Don't look now, but Los Angeles' homicide rate is setting records

Don't look now, but Los Angeles' homicide rate is setting records

New York City has been racing toward losing its position as the “safest big city in America” all year, but it’s got some competition coming into the home stretch. The City of Angels has been running up its own dismal record when it comes to violent crime. While still nowhere near Baltimore levels, Los Angeles has now racked up more killings than it did in all of 2019. And if a way isn’t found to turn things around, they are on pace to see more than 300 murders by the end of the year. It hasn’t been this bad in more than a decade. (LA Times)

Los Angeles Police Chief Michel Moore predicted Tuesday that the city will see more than 300 homicides this year — a grisly milestone not reached in L.A. in more than a decade.

Moore said there had been 266 homicides in the city as of Saturday, representing a nearly 25% increase over the same period last year and surpassing the total number of homicides in all of 2019, when there were 253 killings in the city, and 2018, when there were 260 total killings.

Speaking during a virtual meeting of the Police Commission, Moore called the pace of violence in 2020 a “terrible loss” and an “erosion” of progress that had been made reducing gun violence in the city in recent years.

The most affected parts of the city are in south and central Los Angeles, unsurprisingly the same areas with the most gang activity. The southern district is reporting 50% more homicides than last year. It’s worth noting, however, that the city’s murder rate is still running far below the bad old days of the late 80s and early 90s when they regularly recorded more than one thousand killings per year.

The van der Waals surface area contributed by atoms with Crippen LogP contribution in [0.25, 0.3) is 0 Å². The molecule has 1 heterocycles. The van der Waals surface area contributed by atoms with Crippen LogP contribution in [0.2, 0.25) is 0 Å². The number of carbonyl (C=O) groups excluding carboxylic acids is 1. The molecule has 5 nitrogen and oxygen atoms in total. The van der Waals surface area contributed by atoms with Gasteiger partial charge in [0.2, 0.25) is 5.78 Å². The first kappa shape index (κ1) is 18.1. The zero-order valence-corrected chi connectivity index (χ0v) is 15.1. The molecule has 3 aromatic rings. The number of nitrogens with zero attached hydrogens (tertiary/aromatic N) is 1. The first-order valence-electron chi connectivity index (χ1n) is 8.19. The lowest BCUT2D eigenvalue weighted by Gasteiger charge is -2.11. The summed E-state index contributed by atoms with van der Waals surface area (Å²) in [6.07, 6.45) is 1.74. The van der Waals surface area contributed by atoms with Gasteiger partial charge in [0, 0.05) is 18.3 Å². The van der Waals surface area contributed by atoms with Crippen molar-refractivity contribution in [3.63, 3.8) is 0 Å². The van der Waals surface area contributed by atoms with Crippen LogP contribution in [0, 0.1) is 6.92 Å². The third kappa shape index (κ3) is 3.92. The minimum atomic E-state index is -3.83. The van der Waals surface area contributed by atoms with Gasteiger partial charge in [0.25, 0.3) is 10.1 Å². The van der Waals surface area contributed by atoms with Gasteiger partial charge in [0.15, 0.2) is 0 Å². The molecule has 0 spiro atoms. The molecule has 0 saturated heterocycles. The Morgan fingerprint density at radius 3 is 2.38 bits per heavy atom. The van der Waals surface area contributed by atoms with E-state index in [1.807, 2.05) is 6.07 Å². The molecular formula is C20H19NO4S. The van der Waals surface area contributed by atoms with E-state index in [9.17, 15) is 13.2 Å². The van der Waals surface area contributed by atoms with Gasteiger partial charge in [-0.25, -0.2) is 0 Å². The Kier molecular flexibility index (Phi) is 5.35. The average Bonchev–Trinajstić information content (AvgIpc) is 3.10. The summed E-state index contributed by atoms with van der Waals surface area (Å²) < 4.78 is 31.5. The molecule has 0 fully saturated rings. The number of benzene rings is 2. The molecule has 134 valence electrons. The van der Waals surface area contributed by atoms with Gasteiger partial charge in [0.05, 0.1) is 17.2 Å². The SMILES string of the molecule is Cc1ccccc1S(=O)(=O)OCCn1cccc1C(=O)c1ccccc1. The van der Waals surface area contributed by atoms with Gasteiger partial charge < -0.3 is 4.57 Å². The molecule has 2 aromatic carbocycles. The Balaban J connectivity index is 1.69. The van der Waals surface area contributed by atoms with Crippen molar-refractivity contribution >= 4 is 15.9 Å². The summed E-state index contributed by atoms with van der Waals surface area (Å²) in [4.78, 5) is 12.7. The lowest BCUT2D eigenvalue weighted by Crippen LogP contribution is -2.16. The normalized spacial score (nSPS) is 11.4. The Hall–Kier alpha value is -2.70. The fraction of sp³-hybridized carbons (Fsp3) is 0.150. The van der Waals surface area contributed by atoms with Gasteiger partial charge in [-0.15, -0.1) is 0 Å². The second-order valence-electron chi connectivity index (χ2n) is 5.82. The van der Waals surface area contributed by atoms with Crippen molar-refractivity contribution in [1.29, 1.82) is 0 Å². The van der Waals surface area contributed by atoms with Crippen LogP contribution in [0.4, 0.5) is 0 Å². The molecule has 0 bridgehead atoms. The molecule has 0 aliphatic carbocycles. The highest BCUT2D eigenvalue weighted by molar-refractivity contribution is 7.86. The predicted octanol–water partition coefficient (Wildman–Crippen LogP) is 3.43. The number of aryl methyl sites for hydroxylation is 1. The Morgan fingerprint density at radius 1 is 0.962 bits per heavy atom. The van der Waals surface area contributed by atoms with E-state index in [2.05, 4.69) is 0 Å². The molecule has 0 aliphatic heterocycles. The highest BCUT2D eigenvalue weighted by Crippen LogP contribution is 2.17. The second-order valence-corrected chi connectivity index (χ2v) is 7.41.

Curiously, following the same pattern that’s been observed in Minneapolis, while violent crime is up across the board, arrests are down by more than ten percent. So more crime is taking place but the police are bringing in fewer perpetrators.

The Chief of Police is attributing at least part of the increase in violence to the pandemic and some lockdown orders, but that obviously can’t account for it all. What isn’t mentioned until the second to last paragraph of the linked article is the fact that Los Angeles “defunded” their police force to the tune of $150 million. That led to a reduction in the size of the city’s police force of more than two hundred officers. So tell us, Mayor Garcetti… how’s that defunding the police thing working out for you?

If events continue to follow the same pattern we’ve observed in Minneapolis, Chicago, and some of our other large cities, we should soon be hearing cries of protest coming from the community about how unsafe the city is becoming. Ironically, some of the carping will be coming from some of the same activists who were out in the streets this summer demanding that the police be defunded. Perhaps it’s just something in the water in these large cities, but people don’t seem to be able to learn from the past mistakes of others or exhibit enough common sense to realize that having fewer cops leads to more crime. But as long as the denizens of Los Angeles keep electing the same clown car full of liberals year after year, they’re probably getting just what they asked for whether they realized it or not. It’s hard to have too much sympathy for them when looked at in that light.

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David Strom 7:01 PM on June 06, 2023